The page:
First, burglary is two crimes: breaking and entering (i.e. criminal trespass) joined together with another crime, in this case, assault. If there is injury most states increase the penalty. However, there is no way to tell you exactly how much time he will do in this situation. Only the Judge can determine such a thing and due to the fact that he's already done time for similar things, that makes it more likely that he could do more substantial time or any other type of sentence.
Have him see a good lawyer who is local and knows the DA's office and the local Judges.
I practice in California, so my thought are suggestions on how to get a realtively reasonable answer to your questions without undue expense.
The first thing you need to know is not just what your brother is being charged with , but what he is or will be convicted of. There is also the issue of his past. What has he been convicted of before.
You might just call his defense attorney and ask him or her. You might ask the prosecuting attorney. If you know the charges (I do not mean "burglary in the 2nd degree"), the number in the penal code, you can look that up either on line or go to the county law library and the reference clerk should help you.
Washington laws may be very different from those of other states. If your brother has no prior felony convictions and is convicted of a single count of second degree burglary, the court would be required to sentence him 1-3 months in jail. From your facts, it sounds like he could instead be convicted of residential burglary, which carries a standard range sentence of 3-9 months. And if he assaulted your husband while inside the residence he entered illegally, that qualifies as first degree burglary, which carries 15-20 months in prison.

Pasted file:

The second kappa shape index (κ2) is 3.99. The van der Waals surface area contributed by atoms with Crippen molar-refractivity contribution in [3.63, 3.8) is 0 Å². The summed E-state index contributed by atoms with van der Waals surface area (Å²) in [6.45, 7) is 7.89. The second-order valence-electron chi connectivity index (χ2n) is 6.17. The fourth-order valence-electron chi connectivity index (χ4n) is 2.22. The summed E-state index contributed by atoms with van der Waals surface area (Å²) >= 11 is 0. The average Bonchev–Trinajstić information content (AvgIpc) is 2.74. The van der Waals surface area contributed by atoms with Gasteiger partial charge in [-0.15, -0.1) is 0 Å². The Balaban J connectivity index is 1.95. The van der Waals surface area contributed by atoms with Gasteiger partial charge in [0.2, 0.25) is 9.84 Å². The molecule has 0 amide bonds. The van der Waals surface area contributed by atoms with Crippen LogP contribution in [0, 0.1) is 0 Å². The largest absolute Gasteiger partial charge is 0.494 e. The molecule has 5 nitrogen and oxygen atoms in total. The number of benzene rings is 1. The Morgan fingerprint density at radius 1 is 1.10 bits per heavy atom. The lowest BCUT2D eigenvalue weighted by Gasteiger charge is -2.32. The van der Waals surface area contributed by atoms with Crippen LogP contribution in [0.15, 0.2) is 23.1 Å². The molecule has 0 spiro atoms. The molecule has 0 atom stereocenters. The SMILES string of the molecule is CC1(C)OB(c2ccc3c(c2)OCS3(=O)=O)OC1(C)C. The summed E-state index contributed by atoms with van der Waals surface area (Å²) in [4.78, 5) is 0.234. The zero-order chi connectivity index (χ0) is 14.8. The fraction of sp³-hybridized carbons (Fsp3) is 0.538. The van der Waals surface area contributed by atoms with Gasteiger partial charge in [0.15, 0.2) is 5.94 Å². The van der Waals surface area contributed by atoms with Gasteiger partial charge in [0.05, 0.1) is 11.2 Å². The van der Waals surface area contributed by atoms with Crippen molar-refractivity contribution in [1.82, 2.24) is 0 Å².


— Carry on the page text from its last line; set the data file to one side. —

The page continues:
You say he served time for other things before. Those "other things" are counted specifically if they are felonies and would increase the sentence ranges I mention above. Without knowing exactly what they were, I can't provide any more specific answers.
I practice in Skagit County. There can be a big difference in how the Prosecutor and the Court looks at a case of Burglary. They will look at the kind of evidence and quality of evidence against your brother as well as the kind of history he has before deciding what sentence to recommend. You and/or your husband can have input with the prosecutor to assert your wishes. Perhaps treatment, education, or counseling would better serve your brother and the community in the long run? You can speak directly with the prosecutor, hire a good attorney for your brother or speak with his current attorney, or hire an attorney to speak to the prosecutor for you.